Irish stew: Where abortion and national identity collide
The Irish favor the very narrowly limited law they are being promised. But they oppose abortion on demand. Creighton was telling them that if they support the former, they will get the latter. That was the heart of the issue that Savita Halappanavar’s death unleashed: Will this itty-bitty, health-based exception to Ireland’s abortion ban open the floodgates to the normalization of abortion across society?
My friend with the brother who thinks of the church as a criminal organization says: “It’s going to be limited. There’s nobody who’s saying, ‘We want to open an abortion clinic on every street corner.’ ” That is the Fine Gael view as well. The government is “not considering in any shape or form abortion on demand,” Justice Minister Alan Shatter said in a speech in November. Diarmaid Ferriter agrees. “I accept that it’s big,” he says. “I don’t accept that it’s a floodgate moment. I think that is propaganda. And I think that it is working to the advantage of the pro-life movement, of the so-called pro-life movement, to present it as a floodgate moment. It’s about catch-up. It’s quite clear we’re not going to have anything resembling a liberal abortion regime.” The Economist summed up the entire controversy with the bemused headline: “A limited plan to ease Ireland’s laws against abortion provokes sharp debate.”
All these distinguished people are wrong. Abortion opens up possibilities that societies that lack it cannot anticipate. The “Therapeutic Abortion Act” that Ronald Reagan signed in California in 1967 increased the number of abortions by a factor of 200. The Abortion Act which passed that same year in Britain was supposed to be tightly limited. But there are about 200,000 abortions in Britain annually, the great majority carried out on the basis of “Ground C”: a “risk, greater than if the pregnancy were terminated, of injury to the physical or mental health of the woman.” This is a gripe of both pro-choicers (who believe it humiliates the women who request it) and pro-lifers (who believe it makes abortion easy)…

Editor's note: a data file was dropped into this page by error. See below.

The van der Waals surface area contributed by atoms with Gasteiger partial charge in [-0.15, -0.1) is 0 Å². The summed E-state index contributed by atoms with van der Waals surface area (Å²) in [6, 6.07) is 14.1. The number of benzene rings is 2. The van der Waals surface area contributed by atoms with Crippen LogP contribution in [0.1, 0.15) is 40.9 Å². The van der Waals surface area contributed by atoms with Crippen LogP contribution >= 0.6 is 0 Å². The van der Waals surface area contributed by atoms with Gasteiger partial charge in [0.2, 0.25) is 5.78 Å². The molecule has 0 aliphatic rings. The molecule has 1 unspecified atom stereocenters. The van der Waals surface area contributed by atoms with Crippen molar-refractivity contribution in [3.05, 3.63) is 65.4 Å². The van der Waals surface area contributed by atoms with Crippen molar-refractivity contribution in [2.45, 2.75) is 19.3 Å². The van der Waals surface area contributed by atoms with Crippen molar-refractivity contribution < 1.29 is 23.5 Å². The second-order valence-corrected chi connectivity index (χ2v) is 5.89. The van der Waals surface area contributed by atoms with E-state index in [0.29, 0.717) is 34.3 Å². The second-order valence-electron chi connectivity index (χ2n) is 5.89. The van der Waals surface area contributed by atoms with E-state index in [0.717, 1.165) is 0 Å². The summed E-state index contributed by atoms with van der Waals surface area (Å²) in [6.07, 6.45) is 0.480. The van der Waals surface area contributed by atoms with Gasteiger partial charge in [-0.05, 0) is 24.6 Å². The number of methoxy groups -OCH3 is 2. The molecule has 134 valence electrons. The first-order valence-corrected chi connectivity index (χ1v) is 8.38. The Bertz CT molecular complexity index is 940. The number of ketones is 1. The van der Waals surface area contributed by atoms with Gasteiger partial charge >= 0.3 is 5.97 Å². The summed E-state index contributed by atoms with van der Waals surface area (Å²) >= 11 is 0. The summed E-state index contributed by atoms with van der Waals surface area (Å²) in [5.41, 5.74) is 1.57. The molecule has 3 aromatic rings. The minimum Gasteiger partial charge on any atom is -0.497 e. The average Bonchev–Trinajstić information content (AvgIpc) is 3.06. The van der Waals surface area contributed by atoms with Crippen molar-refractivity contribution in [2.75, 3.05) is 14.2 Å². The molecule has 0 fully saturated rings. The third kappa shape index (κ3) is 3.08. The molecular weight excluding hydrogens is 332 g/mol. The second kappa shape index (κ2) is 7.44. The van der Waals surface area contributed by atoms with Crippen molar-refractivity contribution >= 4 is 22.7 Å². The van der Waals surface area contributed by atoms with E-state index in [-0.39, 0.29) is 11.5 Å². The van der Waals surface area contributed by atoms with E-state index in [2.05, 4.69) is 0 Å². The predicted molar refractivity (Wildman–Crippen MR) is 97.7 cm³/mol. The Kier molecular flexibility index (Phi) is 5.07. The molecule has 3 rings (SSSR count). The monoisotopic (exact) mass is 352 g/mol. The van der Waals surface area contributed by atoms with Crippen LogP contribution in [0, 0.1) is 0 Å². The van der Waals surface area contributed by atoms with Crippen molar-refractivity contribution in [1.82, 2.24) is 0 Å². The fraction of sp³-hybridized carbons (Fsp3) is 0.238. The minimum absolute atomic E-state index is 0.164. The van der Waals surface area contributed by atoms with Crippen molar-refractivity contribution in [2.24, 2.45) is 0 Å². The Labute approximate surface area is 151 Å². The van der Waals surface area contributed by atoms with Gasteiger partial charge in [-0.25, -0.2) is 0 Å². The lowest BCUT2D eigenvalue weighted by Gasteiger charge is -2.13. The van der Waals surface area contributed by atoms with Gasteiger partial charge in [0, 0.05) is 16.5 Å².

When you travel a certain distance from Fine Gael circles, pro-choice leaders are quite blunt and sincere about what they want. “The agreed position [between Fine Gael and Labour] is that we’ll be legislating for the X case,” says Ivana Bacik, the law professor and Labour senator, sitting in a quiet conference room near her senate office. “And I’m really delighted we’re going to do that after many years of delay on it. We’ll be the first government to face up to this. But it will be very minimal. As somebody who’s very much pro-choice, obviously I would still be campaigning for abortion to be available on a broader range of grounds. I accept that that will probably mean a referendum to delete the Eighth Amendment.”